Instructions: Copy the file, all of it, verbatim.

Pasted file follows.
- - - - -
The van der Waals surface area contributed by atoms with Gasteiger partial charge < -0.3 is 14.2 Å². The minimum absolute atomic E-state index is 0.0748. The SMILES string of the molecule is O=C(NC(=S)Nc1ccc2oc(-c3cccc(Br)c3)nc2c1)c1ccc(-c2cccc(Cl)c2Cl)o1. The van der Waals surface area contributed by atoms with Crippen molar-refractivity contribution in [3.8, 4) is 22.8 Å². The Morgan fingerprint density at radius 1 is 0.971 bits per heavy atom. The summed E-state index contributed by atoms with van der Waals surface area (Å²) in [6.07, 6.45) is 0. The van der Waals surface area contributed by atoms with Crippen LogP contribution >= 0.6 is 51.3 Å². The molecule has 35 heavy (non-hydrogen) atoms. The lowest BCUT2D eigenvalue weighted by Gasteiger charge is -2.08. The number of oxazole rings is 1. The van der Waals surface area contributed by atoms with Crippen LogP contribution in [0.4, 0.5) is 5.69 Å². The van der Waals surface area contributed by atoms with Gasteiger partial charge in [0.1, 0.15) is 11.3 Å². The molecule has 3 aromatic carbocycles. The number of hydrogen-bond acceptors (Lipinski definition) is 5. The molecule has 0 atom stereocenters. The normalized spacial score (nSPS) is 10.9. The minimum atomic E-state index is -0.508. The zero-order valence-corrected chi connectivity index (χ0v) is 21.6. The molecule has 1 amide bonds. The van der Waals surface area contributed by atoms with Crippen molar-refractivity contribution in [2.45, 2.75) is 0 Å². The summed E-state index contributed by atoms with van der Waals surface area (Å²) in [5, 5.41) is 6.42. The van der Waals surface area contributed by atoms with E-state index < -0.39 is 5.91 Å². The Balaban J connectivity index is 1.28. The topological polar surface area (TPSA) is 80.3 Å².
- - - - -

The van der Waals surface area contributed by atoms with Gasteiger partial charge < -0.3 is 14.2 Å². The minimum absolute atomic E-state index is 0.0748. The SMILES string of the molecule is O=C(NC(=S)Nc1ccc2oc(-c3cccc(Br)c3)nc2c1)c1ccc(-c2cccc(Cl)c2Cl)o1. The van der Waals surface area contributed by atoms with Crippen molar-refractivity contribution in [3.8, 4) is 22.8 Å². The Morgan fingerprint density at radius 1 is 0.971 bits per heavy atom. The summed E-state index contributed by atoms with van der Waals surface area (Å²) in [6.07, 6.45) is 0. The van der Waals surface area contributed by atoms with Crippen LogP contribution >= 0.6 is 51.3 Å². The molecule has 35 heavy (non-hydrogen) atoms. The lowest BCUT2D eigenvalue weighted by Gasteiger charge is -2.08. The number of oxazole rings is 1. The van der Waals surface area contributed by atoms with Crippen LogP contribution in [0.4, 0.5) is 5.69 Å². The van der Waals surface area contributed by atoms with Gasteiger partial charge in [0.1, 0.15) is 11.3 Å². The molecule has 3 aromatic carbocycles. The number of hydrogen-bond acceptors (Lipinski definition) is 5. The molecule has 0 atom stereocenters. The normalized spacial score (nSPS) is 10.9. The minimum atomic E-state index is -0.508. The zero-order valence-corrected chi connectivity index (χ0v) is 21.6. The molecule has 1 amide bonds. The van der Waals surface area contributed by atoms with Crippen molar-refractivity contribution in [2.45, 2.75) is 0 Å². The summed E-state index contributed by atoms with van der Waals surface area (Å²) in [5, 5.41) is 6.42. The van der Waals surface area contributed by atoms with E-state index < -0.39 is 5.91 Å². The Balaban J connectivity index is 1.28. The topological polar surface area (TPSA) is 80.3 Å².